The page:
This dissertation explores a collective-efficacy theoretical framework as it relates to climate change and extreme weather response and water and stormwater management in a northern Minnesota coastal community. A multi method research approach was implemented in two sub-watersheds of the Lower St. Louis River Basin near Duluth, Minnesota that included 27 interviews, two focus groups, a workshop, and bio-physical modeling of potential climate impacts. Perceived collective-efficacy to make decisions and take action to manage natural resources and potential future resource impacts from climate and extreme weather impacts emerged as a prominent theme in analysis. This dissertation explores collective-efficacy in the study community through three approaches, 1) perceived collective-efficacy for resource management and climate and extreme weather response as it relates to relationship to place, 2) the use of a collective-efficacy framework throughout a sequential community-based, multi methods, natural resource management study, and 3) the application of collective-efficacy principals in an applied tool for use in local decision making. An exploration of collective-efficacy in local communities can help identify barriers to effective decision making and opportunities for progress in climate and extreme weather preparedness. This work both builds the body of literature on climate response related collective-efficacy research and offers an applied path for stakeholders working collectively to address challenging natural resource management issues.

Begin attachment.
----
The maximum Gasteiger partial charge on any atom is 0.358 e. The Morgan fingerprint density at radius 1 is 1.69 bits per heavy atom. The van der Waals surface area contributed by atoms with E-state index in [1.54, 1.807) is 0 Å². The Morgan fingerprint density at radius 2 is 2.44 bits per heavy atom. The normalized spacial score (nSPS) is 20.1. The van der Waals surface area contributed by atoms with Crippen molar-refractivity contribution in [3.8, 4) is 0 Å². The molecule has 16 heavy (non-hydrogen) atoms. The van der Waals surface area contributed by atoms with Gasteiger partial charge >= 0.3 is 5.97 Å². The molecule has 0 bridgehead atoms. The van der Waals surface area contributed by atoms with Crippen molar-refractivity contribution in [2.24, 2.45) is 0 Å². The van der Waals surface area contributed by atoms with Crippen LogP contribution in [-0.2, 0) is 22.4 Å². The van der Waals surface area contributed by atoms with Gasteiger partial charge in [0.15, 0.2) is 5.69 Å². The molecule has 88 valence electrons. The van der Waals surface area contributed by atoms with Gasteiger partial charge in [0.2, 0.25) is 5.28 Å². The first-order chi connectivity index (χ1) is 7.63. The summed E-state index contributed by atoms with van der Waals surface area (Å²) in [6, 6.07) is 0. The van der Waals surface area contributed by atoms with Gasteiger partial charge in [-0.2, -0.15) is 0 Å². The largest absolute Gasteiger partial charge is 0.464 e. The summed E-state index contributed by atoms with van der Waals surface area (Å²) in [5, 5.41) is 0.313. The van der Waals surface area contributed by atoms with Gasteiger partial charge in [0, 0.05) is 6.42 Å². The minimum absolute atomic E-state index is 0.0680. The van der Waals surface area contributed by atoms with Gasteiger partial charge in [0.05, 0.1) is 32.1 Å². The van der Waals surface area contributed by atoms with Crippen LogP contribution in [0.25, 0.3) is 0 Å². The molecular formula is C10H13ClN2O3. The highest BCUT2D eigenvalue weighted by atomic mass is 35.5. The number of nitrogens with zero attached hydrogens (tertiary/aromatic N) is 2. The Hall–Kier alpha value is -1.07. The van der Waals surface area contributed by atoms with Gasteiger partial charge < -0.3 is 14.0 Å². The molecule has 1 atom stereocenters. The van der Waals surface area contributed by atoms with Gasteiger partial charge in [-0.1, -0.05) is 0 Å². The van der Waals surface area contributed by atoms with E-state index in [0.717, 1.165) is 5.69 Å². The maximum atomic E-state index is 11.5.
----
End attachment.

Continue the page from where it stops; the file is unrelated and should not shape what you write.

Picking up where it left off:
University of Minnesota Ph.D. dissertation. 2017. Major: Natural Resources Science and Management. Advisor: Mae Davenport. 1 computer file (PDF); 222 pages.
Examining Collective-Efficacy As A Framework For Watershed Scale Resource Management.
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